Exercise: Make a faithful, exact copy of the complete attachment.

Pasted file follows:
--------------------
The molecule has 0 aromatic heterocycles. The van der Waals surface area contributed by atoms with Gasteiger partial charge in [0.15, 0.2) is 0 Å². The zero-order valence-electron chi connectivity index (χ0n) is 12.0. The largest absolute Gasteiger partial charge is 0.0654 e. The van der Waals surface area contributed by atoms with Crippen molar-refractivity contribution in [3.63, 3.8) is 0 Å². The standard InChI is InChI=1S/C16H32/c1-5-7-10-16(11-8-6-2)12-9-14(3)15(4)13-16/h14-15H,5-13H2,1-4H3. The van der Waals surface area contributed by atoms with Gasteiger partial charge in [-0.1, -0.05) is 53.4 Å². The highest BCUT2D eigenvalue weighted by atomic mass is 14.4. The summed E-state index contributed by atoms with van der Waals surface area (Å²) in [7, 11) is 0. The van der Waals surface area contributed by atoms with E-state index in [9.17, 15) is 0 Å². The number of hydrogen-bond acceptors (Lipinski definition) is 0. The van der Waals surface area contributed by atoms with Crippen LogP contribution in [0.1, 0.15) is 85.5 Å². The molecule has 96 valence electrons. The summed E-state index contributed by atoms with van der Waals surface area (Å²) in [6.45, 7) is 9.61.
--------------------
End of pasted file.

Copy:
The molecule has 0 aromatic heterocycles. The van der Waals surface area contributed by atoms with Gasteiger partial charge in [0.15, 0.2) is 0 Å². The zero-order valence-electron chi connectivity index (χ0n) is 12.0. The largest absolute Gasteiger partial charge is 0.0654 e. The van der Waals surface area contributed by atoms with Crippen molar-refractivity contribution in [3.63, 3.8) is 0 Å². The standard InChI is InChI=1S/C16H32/c1-5-7-10-16(11-8-6-2)12-9-14(3)15(4)13-16/h14-15H,5-13H2,1-4H3. The van der Waals surface area contributed by atoms with Gasteiger partial charge in [-0.1, -0.05) is 53.4 Å². The highest BCUT2D eigenvalue weighted by atomic mass is 14.4. The summed E-state index contributed by atoms with van der Waals surface area (Å²) in [7, 11) is 0. The van der Waals surface area contributed by atoms with E-state index in [9.17, 15) is 0 Å². The number of hydrogen-bond acceptors (Lipinski definition) is 0. The van der Waals surface area contributed by atoms with Crippen LogP contribution in [0.1, 0.15) is 85.5 Å². The molecule has 96 valence electrons. The summed E-state index contributed by atoms with van der Waals surface area (Å²) in [6.45, 7) is 9.61.